Conflict in Libya rages, ISIL is apparantly gaining ground, the Egyptian Air Force bombed Derna, Benghazi and Sirte. Making sense of what happens is tough, and as Libya seems to descend into chaos, The Atlantic’s Matt Schiavenza wonders if the country is turning into Iraq.
Debate on what to do in Libya also rages. While countries debate what to do, it is also important to look back at what they did in the very recent past. Glenn Greeenwald on The Intercept looks with the usually critical eye at the failures of the intervention in Libya of 2011.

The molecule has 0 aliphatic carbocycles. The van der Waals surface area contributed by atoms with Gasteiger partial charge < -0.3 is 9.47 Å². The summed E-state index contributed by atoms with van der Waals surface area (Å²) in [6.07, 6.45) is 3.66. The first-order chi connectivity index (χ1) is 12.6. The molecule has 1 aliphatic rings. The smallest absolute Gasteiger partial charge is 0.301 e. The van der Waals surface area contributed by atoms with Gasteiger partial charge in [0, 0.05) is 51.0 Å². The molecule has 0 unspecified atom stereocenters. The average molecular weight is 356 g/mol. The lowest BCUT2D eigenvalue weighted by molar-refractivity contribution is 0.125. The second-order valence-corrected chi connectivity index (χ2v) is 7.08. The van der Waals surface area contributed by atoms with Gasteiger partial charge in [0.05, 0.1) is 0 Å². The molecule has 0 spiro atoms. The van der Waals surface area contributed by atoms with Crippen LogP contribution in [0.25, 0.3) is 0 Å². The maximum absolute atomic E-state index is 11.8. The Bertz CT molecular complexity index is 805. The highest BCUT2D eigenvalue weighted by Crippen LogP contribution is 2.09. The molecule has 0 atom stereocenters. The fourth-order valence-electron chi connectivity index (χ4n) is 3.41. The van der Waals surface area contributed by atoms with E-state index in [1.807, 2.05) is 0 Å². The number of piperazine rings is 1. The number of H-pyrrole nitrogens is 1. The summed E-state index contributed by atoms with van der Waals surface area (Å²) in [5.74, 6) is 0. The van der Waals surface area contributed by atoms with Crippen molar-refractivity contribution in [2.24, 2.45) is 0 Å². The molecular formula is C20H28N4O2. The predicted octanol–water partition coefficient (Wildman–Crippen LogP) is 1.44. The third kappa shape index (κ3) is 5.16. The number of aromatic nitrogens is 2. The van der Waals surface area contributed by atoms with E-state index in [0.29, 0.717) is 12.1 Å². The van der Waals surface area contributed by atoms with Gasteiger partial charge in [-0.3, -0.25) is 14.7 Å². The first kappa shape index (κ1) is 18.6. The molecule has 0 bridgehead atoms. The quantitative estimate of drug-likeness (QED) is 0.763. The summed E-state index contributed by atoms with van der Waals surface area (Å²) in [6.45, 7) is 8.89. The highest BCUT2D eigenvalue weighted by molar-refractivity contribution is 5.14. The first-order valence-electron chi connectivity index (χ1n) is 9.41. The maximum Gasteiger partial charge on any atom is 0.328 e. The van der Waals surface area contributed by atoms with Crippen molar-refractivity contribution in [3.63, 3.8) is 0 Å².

In the meanwhile, the cease-fire is hardly holding in Ukraine. The BBC reports “live” on the events and also provides useful maps. If anything, the crisis in Eastern Europe brought “old” geopolitics back.
With a eye on the risks of escalating the conflict and at the successes of the past, Fred Kaplan on Slate ponders how to defeat Putin. It does not require going to war, but rather thinking about a recasted version of containment.
Venus in Arms is attentive to how war is portrayed in the arts. Last week we featured a post focusing on Clint Eastwood’s war movies. This is an interview with American Sniper’s screenwriter on what it means to write movies about war (and other stuff).